It’s also important to find ways to go above and beyond, when possible. It doesn’t need to be anything crazy, but leave the customer with a little bit more than what they originally reached out for.
8. Integrate customer support and CRM platforms
90 percent of customers will spend more with companies that personalize the customer service they offer them. 68 percent say they expect all experiences to be personalized.
Integrate customer support and CRM platforms to monitor changes in customers and their lifetime value. Sharing data between these platforms can lead to the discovery of personalized, relevant solutions to customer issues that otherwise wouldn’t be considered. With key customer context like opened outbound emails, purchase history, and previous support issues, agents can anticipate customers’ needs and tailor responses accordingly.
9. Meet customers on the channels of their choice
93 percent of customers will spend more with companies that offer their preferred option to reach customer service. Channel preference can vary based on issue type so companies will want to provide customers with a choice of channels.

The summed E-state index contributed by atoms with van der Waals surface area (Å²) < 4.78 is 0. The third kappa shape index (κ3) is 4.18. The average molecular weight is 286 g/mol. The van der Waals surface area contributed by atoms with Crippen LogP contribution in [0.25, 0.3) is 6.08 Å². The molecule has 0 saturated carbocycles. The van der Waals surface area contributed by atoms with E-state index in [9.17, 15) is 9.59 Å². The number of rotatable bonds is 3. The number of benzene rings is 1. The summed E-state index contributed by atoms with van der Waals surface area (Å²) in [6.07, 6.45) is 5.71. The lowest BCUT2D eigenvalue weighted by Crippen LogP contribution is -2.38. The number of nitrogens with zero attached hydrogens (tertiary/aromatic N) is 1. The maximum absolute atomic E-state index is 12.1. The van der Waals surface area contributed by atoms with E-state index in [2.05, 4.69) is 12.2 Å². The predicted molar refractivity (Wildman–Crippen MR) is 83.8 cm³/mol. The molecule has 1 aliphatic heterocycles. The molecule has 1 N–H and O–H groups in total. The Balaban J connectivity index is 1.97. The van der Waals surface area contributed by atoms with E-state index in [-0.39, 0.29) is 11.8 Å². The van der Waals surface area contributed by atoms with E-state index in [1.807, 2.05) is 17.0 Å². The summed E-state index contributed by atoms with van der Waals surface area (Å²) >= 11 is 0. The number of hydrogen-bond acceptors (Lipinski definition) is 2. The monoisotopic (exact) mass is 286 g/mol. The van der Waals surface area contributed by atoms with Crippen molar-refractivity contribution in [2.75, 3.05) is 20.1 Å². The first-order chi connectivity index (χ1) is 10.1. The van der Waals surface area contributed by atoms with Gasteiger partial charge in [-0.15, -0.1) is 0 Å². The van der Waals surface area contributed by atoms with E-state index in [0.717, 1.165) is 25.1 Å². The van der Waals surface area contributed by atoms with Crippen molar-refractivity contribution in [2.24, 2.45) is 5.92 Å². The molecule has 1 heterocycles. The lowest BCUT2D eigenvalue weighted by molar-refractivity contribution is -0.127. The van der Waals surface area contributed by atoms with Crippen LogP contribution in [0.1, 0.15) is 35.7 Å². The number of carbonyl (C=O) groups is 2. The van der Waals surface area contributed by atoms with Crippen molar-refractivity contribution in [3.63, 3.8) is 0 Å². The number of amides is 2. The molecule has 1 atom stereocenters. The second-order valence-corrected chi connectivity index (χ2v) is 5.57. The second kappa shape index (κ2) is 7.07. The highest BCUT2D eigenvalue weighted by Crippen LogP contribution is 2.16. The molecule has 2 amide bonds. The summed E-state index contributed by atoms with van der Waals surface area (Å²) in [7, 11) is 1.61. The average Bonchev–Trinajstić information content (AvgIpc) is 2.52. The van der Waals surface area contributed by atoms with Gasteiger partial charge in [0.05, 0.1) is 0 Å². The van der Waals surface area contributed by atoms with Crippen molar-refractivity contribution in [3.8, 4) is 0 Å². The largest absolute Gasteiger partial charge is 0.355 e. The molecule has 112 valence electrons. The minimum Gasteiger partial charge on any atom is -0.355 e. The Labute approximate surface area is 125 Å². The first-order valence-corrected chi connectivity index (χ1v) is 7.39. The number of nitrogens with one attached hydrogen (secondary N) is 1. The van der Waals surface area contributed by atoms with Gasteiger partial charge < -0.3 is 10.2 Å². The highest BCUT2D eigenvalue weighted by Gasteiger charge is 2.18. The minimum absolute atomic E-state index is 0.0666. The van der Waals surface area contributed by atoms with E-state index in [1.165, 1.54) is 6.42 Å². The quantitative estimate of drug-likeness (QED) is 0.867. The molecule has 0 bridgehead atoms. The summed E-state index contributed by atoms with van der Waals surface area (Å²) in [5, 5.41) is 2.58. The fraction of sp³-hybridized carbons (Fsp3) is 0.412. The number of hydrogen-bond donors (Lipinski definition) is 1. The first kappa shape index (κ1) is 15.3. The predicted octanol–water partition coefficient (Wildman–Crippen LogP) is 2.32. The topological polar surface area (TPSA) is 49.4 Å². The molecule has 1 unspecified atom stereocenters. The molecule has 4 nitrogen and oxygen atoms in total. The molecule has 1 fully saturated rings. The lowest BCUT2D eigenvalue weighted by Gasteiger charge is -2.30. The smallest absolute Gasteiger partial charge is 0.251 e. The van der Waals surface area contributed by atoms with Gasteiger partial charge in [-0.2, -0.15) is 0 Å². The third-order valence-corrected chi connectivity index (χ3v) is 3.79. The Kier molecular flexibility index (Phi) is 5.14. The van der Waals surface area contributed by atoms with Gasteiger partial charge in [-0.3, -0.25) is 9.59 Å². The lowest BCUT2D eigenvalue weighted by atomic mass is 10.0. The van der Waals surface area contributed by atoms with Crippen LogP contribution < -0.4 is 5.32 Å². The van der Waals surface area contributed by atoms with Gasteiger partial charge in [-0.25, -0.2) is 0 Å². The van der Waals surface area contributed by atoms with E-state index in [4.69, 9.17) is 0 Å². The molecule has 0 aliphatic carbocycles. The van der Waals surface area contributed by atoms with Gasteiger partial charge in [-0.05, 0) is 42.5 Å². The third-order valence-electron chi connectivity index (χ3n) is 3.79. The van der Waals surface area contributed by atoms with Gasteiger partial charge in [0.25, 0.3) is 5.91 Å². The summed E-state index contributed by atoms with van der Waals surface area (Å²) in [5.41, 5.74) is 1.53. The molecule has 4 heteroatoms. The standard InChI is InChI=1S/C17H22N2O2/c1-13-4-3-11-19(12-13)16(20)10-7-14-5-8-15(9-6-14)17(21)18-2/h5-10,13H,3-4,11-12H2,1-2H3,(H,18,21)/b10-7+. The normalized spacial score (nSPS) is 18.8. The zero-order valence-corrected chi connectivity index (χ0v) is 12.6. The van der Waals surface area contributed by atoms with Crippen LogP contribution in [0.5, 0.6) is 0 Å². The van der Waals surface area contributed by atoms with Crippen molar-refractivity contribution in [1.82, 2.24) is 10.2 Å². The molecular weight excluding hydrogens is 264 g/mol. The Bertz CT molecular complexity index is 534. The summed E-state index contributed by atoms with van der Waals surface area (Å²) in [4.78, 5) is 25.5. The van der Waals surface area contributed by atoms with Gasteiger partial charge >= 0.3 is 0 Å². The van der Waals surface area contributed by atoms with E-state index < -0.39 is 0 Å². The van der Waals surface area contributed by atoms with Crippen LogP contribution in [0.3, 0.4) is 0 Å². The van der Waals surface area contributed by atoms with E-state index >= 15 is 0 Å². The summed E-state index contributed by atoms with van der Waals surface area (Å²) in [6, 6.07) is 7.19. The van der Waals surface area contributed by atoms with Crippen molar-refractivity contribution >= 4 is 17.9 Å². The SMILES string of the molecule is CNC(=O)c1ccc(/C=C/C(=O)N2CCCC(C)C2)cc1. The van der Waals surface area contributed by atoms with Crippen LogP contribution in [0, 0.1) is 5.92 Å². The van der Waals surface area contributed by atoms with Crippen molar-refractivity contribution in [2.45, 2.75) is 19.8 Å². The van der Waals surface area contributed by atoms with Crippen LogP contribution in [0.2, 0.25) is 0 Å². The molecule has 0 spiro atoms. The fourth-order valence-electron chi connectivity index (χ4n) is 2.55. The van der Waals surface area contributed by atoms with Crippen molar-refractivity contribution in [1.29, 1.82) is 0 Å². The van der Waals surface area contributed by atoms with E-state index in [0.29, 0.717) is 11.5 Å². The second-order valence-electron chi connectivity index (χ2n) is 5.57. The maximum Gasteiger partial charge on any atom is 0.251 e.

Social messaging options like WhatsApp, Instagram, and Facebook Messenger enable businesses to meet customers on the same channels customers are already using in their personal lives. In fact, inquiries over WhatsApp,
Facebook Messenger, and regional favorites like WeChat or Line jumped 36% last year—higher than any other channel.
10. Enable customers to self-serve
Today’s customers have adopted a ‘Google it’ mantra. 89 percent will spend more with companies that allow them to find answers online without having to contact anyone.
A knowledge base, community forum, and chatbot that serves help center articles are key to an effective self-service strategy. When customers can find answers to simple issues on their own, support teams can focus on higher-stakes tasks that need a human touch. This helps your customers get solutions faster, and makes agents’ jobs more engaging.
Insights from employees, product experts, and external partners will be key for creating help center articles and addressing common customer inquiries. They’re also helpful to agents as a reference point when they’re assisting customers.